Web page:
There's guys running the SPI steppers on RAMPS with a full load of 5 on board steppers. Not so sure about that myself. I know I have run into RAM limits on the Mega now and then, may move to a 32bit Due at some point when I have time to try out Marlin 2.0
Thank you! Glad to have helped. That's really my goal.
My build is a Piper 2 CoreXY, and I want to build it with a Diamond 3 to 1. Figured why not?
If I go Marlin, I'll jump the RAMPS Z-socket to the CNC Shield and run each of the 4 Z-Steppers on it's on driver at 24v. That X and Y will be TMC2130's, and I'll have to expand to a second CNC Shield to add a 3rd Extruder.
If I go Klipper, I'll use a UNO+CNC Shield for the Z-Steppers, X and Y will still be TMC2130's, and the RAMPS Z-socket will be the 3rd extruder.
I have some time, I still have to build up the frame. The gantry is just about together, and my extra heat sinks will be arriving Tuesday.
Have you thought about the RE-ARM board over the DUE? I think I'd go RE-ARM since that is what Marlin2-32bit is being based on initially, unless you go with the DUE fork of Marlin.
I just tried adding a mosfet to my printer for the heat bed and now my heat bed won't heat up enough. It worked once with the mosfet and it finished a 4.5h print, but after trying to start another print, the bed wouldn't heat up. I tried letting the printer cool for a bit hoping the mosfet would cool down and work again. I unplugged the mosfet to see if it was a problem with the PSU or something else but the heat bed worked fine without the mosfet. I want to add the mosfet for the added safety so do u guys have any ideas? Could it be not enough power from the PSU? Also should the mosfet be hot to the touch during/after the print?
My heated bed is the stock heated bed but the power input and output are soldered on
Got a link to the mosfet? How are you driving it?
BIQU Heat Bed Power Module Expansion Hot Bed MOS Tube for 3D Printerhttps://www.amazon.com/gp/product/B01HEQVQAK/ref=ppx_yo_dt_b_asin_title_o03__o00_s00?ie=UTF8&psc=1
just a basic mosfet from a couple youtube video suggestions
I put a drawn up diagram of my printer in the attachment. Thanks
Looks OK! polarity does not matter on the output to the bed really, it's just a giant resistor. However sometimes the polarity into the MOSFET matters. Try swapping that? Everything else looks good, do you have a meter to check voltages? I ran into a bad wire on my second A8 the other day, pic attached.
That was the hotbed wire. I replaced it with 14ga silicone wire and designed my own cable chain to protect it.
https://www.thingiverse.com/thing:3217403 Narrow chain so it fits between the bed and frame!
Im printing some cable chains right now. Would u suggest to have the wires running on the side like in the link for the cable chain. I have only used the heated bed with the wires running from the back. Could the issue still be a bad wire if the bed heats fully still when it is not run through the mosfet. I will try replacing the wires and check my soldering connections. Thank you so much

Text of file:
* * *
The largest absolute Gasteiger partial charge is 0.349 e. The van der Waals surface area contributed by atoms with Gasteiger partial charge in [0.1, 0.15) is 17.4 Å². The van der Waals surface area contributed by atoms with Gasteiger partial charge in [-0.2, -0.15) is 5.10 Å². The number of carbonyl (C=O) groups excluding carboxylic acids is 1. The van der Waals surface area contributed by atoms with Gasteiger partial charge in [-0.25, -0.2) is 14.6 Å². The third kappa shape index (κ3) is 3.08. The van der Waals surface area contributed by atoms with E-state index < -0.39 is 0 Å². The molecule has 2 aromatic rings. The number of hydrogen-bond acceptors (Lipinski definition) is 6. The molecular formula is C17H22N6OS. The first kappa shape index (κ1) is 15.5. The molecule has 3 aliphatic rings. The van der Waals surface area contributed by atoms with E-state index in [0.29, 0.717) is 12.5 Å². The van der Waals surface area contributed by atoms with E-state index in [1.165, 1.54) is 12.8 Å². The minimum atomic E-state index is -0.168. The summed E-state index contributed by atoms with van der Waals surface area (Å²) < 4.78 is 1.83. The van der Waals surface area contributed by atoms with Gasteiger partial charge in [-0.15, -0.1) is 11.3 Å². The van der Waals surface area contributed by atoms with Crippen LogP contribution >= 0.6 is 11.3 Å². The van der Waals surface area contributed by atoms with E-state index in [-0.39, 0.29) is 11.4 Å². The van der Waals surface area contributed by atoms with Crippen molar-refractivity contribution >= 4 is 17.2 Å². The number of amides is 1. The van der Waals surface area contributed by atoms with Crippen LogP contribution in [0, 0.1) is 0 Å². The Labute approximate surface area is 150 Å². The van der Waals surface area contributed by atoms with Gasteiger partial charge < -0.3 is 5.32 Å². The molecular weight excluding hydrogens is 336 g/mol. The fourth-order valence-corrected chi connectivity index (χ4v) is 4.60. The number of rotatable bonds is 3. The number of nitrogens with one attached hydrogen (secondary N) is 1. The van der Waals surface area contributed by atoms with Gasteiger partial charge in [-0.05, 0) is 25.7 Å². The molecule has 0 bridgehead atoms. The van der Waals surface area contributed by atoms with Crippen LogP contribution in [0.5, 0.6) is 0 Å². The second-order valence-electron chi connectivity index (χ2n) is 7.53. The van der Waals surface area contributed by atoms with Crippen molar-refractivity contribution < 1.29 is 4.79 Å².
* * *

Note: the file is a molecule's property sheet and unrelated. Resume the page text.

I have my special Y axis chain that's narrow to fit the frame: https://www.thingiverse.com/thing:3217403
I also have the Lion Links which are more the standard size: https://www.thingiverse.com/thing:3179124
Both my machines use chains on both axis. As much as they run the chains and having silicone wires really works out well.
All my mounts come with chain options too!
Stock style Anet carriage since printer#2 didn't have it in the box: https://www.thingiverse.com/thing:3170189
Single Bowden: https://www.thingiverse.com/thing:2873811
My newest dual extruder Superlite! https://www.thingiverse.com/thing:3160905
As far as a bad wire yeah! Turn on the hot bed and probe the power from the MOSFET and the power at the other end of the cable at the bed! If it's bad 16AWG is the min size for the stock Anet A8 hotbed at 12 volts.
You're welcome and good luck!
Seems they updated most of it, but that pinned connector on the hotbed will still be an issue.
What happens is it moves. This causes high resistance at the plug and causes it to melt and or burn. I would still solder directly to the hotbed. As a reference all the other printers and hotbeds i have are also soldered.
Even with most of the updates, it's still a good idea to make those recommended changes/mods. Just because it appears they made an effort to make it safer, I wouldn't trust it 100%. I've got a newer 2018 model, but I still set up the MOSFET, soldered the hotbed, added the PSU switch, and replaced some wiring. I still want to get a better PSU overall, and add a few more modifications before I'm sure my house won't burn down during use.
Just stay cautious with the printer and never leave it unattended for too long, should something go wrong.
Thanks julienM for this print! I liked idea for the ease of changing filament. I couldn't find fender washers that would fit the frame and my 5/16 bolt at H.D. so I ended up printing my own. Gotta love this stuff.
^ WTF is wrong with this site? anyone else see this?!
Yes, I see it too. Unrelated posts are too common. In this case, it's from 2013.
Yeah I dunno.... been going on a while then sometime they disappear. It's like a database issue typing comments to the wrong posts.
seen this a few times also, just making sure i didnt need more sleep LOL